F/D: What was the recording process like for Mutual Spirits?
Jordan Lee: I recorded most of Mutual Spirits in the aforementioned practice space. It was in this old cavernous warehouse so I used different parts for different types of sounds. I remember the bathroom had perfect reverb for vocals so I did the harmonies in there which confused some of the other people who used the space haha. I also starting taking the chinatown bus to New York and doing some recording at a friend’s house there.
F/D: What are some of your favorite F/D albums thus far?
Jordan Lee: Christelle Bofale, Bent Shapes, Leapling, Lisa Prank, Nadine, Soft Cat to name a few. For one tour I played in Soft Cat’s band and got really attached to those songs.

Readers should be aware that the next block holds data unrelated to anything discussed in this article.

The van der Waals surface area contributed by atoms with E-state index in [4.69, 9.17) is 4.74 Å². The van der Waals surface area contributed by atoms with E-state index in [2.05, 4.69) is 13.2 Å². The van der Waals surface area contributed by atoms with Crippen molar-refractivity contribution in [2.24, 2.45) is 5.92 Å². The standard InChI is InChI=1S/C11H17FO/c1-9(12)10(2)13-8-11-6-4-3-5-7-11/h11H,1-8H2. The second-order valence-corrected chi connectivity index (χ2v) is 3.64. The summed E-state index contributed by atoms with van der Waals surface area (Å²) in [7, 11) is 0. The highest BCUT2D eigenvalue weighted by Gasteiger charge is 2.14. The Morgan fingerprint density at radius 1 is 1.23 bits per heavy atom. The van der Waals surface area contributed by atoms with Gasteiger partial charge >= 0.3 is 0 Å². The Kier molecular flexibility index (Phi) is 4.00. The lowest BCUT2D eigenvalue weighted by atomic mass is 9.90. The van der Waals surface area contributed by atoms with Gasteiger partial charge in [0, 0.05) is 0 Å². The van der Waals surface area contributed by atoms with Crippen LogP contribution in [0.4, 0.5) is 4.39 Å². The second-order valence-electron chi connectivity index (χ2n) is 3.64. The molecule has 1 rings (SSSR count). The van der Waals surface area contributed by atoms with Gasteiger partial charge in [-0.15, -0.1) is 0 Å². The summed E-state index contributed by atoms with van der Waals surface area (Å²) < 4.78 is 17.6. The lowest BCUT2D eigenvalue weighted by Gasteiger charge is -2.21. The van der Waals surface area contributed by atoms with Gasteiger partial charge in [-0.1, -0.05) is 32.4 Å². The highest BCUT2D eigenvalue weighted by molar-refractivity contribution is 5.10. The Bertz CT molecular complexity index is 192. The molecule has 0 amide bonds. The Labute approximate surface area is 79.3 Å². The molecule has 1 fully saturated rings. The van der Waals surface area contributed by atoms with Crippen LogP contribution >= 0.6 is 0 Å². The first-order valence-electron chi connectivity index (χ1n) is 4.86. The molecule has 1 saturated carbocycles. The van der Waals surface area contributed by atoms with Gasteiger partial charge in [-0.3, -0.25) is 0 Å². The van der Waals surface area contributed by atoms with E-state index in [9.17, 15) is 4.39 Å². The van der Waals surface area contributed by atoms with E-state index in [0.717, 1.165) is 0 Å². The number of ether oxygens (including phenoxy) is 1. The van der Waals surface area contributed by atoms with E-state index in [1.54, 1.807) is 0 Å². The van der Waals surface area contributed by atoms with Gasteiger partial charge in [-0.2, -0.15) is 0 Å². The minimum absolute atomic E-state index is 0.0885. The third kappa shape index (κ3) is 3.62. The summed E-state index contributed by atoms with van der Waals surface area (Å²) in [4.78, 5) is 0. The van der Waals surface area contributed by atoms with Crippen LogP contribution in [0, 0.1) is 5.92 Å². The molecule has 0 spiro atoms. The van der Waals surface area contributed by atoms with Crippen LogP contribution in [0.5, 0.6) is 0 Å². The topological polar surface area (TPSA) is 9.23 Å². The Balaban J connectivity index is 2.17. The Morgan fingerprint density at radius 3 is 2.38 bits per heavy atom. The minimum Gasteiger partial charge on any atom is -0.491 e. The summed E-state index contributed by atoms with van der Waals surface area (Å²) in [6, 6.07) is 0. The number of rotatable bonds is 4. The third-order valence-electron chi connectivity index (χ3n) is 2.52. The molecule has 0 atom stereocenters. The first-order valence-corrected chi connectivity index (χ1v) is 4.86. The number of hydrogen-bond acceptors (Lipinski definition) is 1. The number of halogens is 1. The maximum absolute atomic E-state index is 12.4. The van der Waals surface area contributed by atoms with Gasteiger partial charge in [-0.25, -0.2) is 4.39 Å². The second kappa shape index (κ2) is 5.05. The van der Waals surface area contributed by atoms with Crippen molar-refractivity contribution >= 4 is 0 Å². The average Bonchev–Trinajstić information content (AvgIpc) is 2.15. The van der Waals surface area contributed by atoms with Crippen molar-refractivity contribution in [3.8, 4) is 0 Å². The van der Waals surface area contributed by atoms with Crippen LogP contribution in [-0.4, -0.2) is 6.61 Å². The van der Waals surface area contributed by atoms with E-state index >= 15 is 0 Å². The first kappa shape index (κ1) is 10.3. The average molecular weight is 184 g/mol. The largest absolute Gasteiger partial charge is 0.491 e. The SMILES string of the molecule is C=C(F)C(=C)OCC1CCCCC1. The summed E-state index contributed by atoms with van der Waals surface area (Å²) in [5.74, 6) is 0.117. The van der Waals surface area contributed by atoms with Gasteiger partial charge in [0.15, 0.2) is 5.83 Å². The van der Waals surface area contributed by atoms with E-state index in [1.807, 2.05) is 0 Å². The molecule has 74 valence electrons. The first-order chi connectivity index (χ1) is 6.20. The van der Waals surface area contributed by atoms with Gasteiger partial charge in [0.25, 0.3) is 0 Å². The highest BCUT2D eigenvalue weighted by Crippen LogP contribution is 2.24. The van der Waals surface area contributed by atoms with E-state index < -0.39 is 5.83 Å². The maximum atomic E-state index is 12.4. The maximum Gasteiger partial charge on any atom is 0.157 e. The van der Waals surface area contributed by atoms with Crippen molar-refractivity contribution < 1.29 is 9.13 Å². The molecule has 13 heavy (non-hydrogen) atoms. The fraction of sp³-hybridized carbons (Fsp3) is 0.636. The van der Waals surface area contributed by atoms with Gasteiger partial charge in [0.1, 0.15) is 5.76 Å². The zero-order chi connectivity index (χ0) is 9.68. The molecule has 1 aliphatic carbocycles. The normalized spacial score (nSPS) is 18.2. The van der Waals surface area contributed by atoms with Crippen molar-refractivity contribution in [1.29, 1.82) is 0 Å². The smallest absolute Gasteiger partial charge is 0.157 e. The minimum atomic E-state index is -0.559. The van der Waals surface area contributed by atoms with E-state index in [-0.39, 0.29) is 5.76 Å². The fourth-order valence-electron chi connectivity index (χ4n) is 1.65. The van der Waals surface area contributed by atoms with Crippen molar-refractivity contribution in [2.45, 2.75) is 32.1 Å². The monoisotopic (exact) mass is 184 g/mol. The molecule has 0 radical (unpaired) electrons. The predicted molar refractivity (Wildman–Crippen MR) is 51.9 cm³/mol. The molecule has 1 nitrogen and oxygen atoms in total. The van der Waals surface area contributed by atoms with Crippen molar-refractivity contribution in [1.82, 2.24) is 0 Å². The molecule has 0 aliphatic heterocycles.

F/D: What've you been up to since?
Jordan Lee: I recently realized Mutual Benefit has been a band for over 10 years which felt like a big milestone although as the only permanent member it would be hard to kick myself out. In some ways, the EP with Father/Daughter felt like the beginning of my journey with the “music biz”. Nowadays it feels a lot less intimidating than it used to and I can pick and choose what parts to participate in. I feel really grateful that it was Jessi who showed us the ropes early on and not some swarmy record exec. So yeah, I guess I’m doing the same kind of stuff as back then but just drinking a lot more water and keeping better track of my receipts.